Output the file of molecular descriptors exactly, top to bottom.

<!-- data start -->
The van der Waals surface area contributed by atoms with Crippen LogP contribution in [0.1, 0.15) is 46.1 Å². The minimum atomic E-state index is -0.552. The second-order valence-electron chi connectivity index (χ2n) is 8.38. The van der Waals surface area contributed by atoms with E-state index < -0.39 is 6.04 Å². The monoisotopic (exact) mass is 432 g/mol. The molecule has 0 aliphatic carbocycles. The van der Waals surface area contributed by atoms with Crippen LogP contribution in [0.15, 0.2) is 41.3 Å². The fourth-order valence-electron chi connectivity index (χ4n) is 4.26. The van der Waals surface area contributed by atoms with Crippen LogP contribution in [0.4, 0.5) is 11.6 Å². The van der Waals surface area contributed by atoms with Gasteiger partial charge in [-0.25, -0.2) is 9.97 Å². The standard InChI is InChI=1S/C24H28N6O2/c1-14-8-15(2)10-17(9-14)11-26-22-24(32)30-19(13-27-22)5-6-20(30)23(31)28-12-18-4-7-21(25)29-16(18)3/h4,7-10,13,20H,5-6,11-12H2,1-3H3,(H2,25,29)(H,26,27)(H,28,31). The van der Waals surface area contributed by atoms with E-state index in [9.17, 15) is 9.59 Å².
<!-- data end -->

The van der Waals surface area contributed by atoms with Crippen LogP contribution in [0.1, 0.15) is 46.1 Å². The minimum atomic E-state index is -0.552. The second-order valence-electron chi connectivity index (χ2n) is 8.38. The van der Waals surface area contributed by atoms with E-state index < -0.39 is 6.04 Å². The monoisotopic (exact) mass is 432 g/mol. The molecule has 0 aliphatic carbocycles. The van der Waals surface area contributed by atoms with Crippen LogP contribution in [0.15, 0.2) is 41.3 Å². The fourth-order valence-electron chi connectivity index (χ4n) is 4.26. The van der Waals surface area contributed by atoms with Crippen LogP contribution in [0.4, 0.5) is 11.6 Å². The van der Waals surface area contributed by atoms with Gasteiger partial charge in [-0.25, -0.2) is 9.97 Å². The standard InChI is InChI=1S/C24H28N6O2/c1-14-8-15(2)10-17(9-14)11-26-22-24(32)30-19(13-27-22)5-6-20(30)23(31)28-12-18-4-7-21(25)29-16(18)3/h4,7-10,13,20H,5-6,11-12H2,1-3H3,(H2,25,29)(H,26,27)(H,28,31). The van der Waals surface area contributed by atoms with E-state index in [9.17, 15) is 9.59 Å².